Youth sports expert to speak in Steamboat |

Youth sports expert to speak in Steamboat

STEAMBOAT SPRINGS — When John O'Sullivan set out to change the world of youth sports with his Changing the Game Project in 2012, he drew from many of his own personal experience as a father, an athlete and a coach.

When he takes the stage at the Steamboat Springs High School Monday evening to bring his message to this sports-driven town, it will once again be a personal connection that has inspired his visit. He is longtime friends of Julie and Carl Warnke, whose six-month-old son Wilhelm Otto Warnke died in 2013.

"I know Julie (Warnke), and I've always wanted to look for way to do a fundraiser for her son's scholarship fund," said O'Sullivan, a nationally and internationally known expert on youth sports.

His opportunity came after he bumped into Jon Nolting, director of athletics with the Steamboat Springs Winter Sports Club, during a presentation in Vail last year, and then got an email from the Steamboat Soccer Club's technical director Hobey Early a few months ago.

"The stars totally aligned on this one," Early said. "I knew that John O'Sullivan was gaining in popularity even outside the soccer world — his background is in soccer in general. I guess I figured he was known throughout the rest of youth sports, but I just didn't know how much."

Nolting was also thinking about ways to get O’Sullivan to Steamboat.

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"I went down to Vail last year to hear him speak," Nolting said. "He just has a great message. I would say he is one of the premiere sports experts in the U.S. in terms of understanding the larger perspective and understanding it from the parents’ perspectives and the coaches’ perspectives.”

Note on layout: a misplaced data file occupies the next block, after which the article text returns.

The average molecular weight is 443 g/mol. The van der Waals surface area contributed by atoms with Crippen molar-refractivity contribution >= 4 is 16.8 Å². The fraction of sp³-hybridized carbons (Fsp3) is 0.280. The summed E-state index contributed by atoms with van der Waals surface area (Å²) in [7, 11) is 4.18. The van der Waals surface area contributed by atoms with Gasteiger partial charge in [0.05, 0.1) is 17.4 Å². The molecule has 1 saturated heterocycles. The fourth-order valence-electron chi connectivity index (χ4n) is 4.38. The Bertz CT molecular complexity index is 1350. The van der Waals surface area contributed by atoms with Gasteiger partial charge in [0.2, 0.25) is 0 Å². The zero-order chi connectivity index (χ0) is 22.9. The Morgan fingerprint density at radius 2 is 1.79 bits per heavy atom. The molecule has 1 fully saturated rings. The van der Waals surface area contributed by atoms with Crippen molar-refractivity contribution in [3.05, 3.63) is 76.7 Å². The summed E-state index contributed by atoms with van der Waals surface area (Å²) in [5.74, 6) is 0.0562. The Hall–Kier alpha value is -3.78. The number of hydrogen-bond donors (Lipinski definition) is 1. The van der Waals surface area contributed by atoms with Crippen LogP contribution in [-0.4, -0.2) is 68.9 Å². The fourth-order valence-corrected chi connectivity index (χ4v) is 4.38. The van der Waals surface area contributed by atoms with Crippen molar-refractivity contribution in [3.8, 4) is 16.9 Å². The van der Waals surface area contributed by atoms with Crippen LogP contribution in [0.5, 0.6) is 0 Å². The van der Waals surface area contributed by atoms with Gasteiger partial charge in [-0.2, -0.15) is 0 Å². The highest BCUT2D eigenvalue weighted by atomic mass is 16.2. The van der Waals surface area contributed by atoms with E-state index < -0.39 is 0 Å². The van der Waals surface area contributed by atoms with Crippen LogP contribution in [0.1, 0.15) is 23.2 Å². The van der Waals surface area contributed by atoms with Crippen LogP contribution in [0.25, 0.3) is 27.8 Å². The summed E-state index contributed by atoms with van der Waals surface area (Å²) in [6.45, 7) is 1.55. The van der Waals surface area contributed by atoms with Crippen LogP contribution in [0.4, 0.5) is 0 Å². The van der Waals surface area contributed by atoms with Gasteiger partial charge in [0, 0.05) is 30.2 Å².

O'Sullivan is a parent of two young girls, has coached soccer at the highest levels and,  a few years ago, started studying and writing about his findings on youth sports. He has written several bestselling books including "Changing the Game: The Parents Guide to Raising Happy, High Performing Athletes, and Giving Youth Sports Back to our Kids and Is it Wise to Specialize?”

O'Sullivan will address coaches from 5 to 6:15 p.m. Monday evening at the high school. Then from 6:30 to 7:45 p.m., he will talk to parents. Everyone in the community is invited, and the message will bridge across all sports.

Those who come are asked to make a donation that will go to the W.O.W. Scholarship Fund, which was established in 2013 in memory of the Warnke's infant son. Those who give $20 or more will receive copy of O'Sullivan's book.

Organizers were able to use a grant from the Yampa Valley Electric Association's Round Up Program to help cover O'Sullivan's travel expenses and allow all of the donations to support the scholarship.

"We have stayed in close touch over the years since he moved to Oregon," Warnke said. "He was incredibly supportive when my son died because his family has experienced a similar loss. We also share a passion for working with children and contributing to the community and the world in a positive way."

For O'Sullivan, the night is a chance to make good on an offer he made shortly after Wilhelm’s passing when he promised to give a talk as a way of raising money for the scholarship the family had started.

When she learned that the Winter Sports Club and Steamboat Soccer Club had reached out to O'Sullivan earlier this year, Warnke, a longtime teacher, decided the time had come. 

"I wasn’t quite ready at the time as I was in so much pain, and didn’t think I could handle it," Warnke said. "He told Jon and Hobey that he would love to come to Steamboat but wanted all proceeds to go to my family’s scholarship fund. They were both very supportive of having him come and do a fundraiser, so truly, it was all very organic and serendipitous how this happened. I am really excited to be connected with all these amazing people that have come into my life (past and present) and do good things for others.”

To reach John F. Russell, call 970-871-4209, email or follow him on Twitter @Framp1966.

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